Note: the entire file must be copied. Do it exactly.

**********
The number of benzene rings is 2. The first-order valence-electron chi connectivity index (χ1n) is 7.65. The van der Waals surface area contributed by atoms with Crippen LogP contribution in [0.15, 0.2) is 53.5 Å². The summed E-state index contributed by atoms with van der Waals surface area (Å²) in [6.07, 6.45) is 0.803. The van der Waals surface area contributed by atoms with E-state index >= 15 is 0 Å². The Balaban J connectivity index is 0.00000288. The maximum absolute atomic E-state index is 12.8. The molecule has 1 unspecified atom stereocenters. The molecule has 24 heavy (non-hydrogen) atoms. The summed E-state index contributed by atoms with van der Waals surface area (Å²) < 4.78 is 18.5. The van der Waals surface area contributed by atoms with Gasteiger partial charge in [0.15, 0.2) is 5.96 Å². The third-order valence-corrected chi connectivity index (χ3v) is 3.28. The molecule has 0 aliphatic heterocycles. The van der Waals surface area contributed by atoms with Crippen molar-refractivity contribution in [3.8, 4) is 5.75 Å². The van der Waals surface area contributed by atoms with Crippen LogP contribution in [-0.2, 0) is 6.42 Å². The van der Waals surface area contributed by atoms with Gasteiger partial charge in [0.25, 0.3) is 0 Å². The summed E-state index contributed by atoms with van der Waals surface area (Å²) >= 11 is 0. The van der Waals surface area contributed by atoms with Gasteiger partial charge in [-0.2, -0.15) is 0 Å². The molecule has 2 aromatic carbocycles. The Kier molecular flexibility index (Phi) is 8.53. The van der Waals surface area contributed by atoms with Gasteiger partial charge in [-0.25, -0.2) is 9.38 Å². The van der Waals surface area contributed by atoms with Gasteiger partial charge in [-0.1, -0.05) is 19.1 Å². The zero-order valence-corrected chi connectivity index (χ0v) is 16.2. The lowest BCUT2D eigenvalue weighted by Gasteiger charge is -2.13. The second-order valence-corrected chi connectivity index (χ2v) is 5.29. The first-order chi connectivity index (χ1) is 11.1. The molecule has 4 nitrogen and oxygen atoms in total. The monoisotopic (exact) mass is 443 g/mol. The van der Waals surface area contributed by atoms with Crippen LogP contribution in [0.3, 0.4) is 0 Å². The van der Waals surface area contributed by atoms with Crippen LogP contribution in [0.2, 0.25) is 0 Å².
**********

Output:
The number of benzene rings is 2. The first-order valence-electron chi connectivity index (χ1n) is 7.65. The van der Waals surface area contributed by atoms with Crippen LogP contribution in [0.15, 0.2) is 53.5 Å². The summed E-state index contributed by atoms with van der Waals surface area (Å²) in [6.07, 6.45) is 0.803. The van der Waals surface area contributed by atoms with E-state index >= 15 is 0 Å². The Balaban J connectivity index is 0.00000288. The maximum absolute atomic E-state index is 12.8. The molecule has 1 unspecified atom stereocenters. The molecule has 24 heavy (non-hydrogen) atoms. The summed E-state index contributed by atoms with van der Waals surface area (Å²) < 4.78 is 18.5. The van der Waals surface area contributed by atoms with Gasteiger partial charge in [0.15, 0.2) is 5.96 Å². The third-order valence-corrected chi connectivity index (χ3v) is 3.28. The molecule has 0 aliphatic heterocycles. The van der Waals surface area contributed by atoms with Crippen molar-refractivity contribution in [3.8, 4) is 5.75 Å². The van der Waals surface area contributed by atoms with Crippen LogP contribution in [-0.2, 0) is 6.42 Å². The van der Waals surface area contributed by atoms with Gasteiger partial charge in [0.25, 0.3) is 0 Å². The summed E-state index contributed by atoms with van der Waals surface area (Å²) >= 11 is 0. The van der Waals surface area contributed by atoms with Gasteiger partial charge in [-0.2, -0.15) is 0 Å². The molecule has 2 aromatic carbocycles. The Kier molecular flexibility index (Phi) is 8.53. The van der Waals surface area contributed by atoms with Gasteiger partial charge in [-0.25, -0.2) is 9.38 Å². The van der Waals surface area contributed by atoms with Gasteiger partial charge in [-0.1, -0.05) is 19.1 Å². The zero-order valence-corrected chi connectivity index (χ0v) is 16.2. The lowest BCUT2D eigenvalue weighted by Gasteiger charge is -2.13. The second-order valence-corrected chi connectivity index (χ2v) is 5.29. The first-order chi connectivity index (χ1) is 11.1. The molecule has 4 nitrogen and oxygen atoms in total. The monoisotopic (exact) mass is 443 g/mol. The van der Waals surface area contributed by atoms with Crippen LogP contribution in [0.3, 0.4) is 0 Å². The van der Waals surface area contributed by atoms with Crippen LogP contribution in [0.2, 0.25) is 0 Å².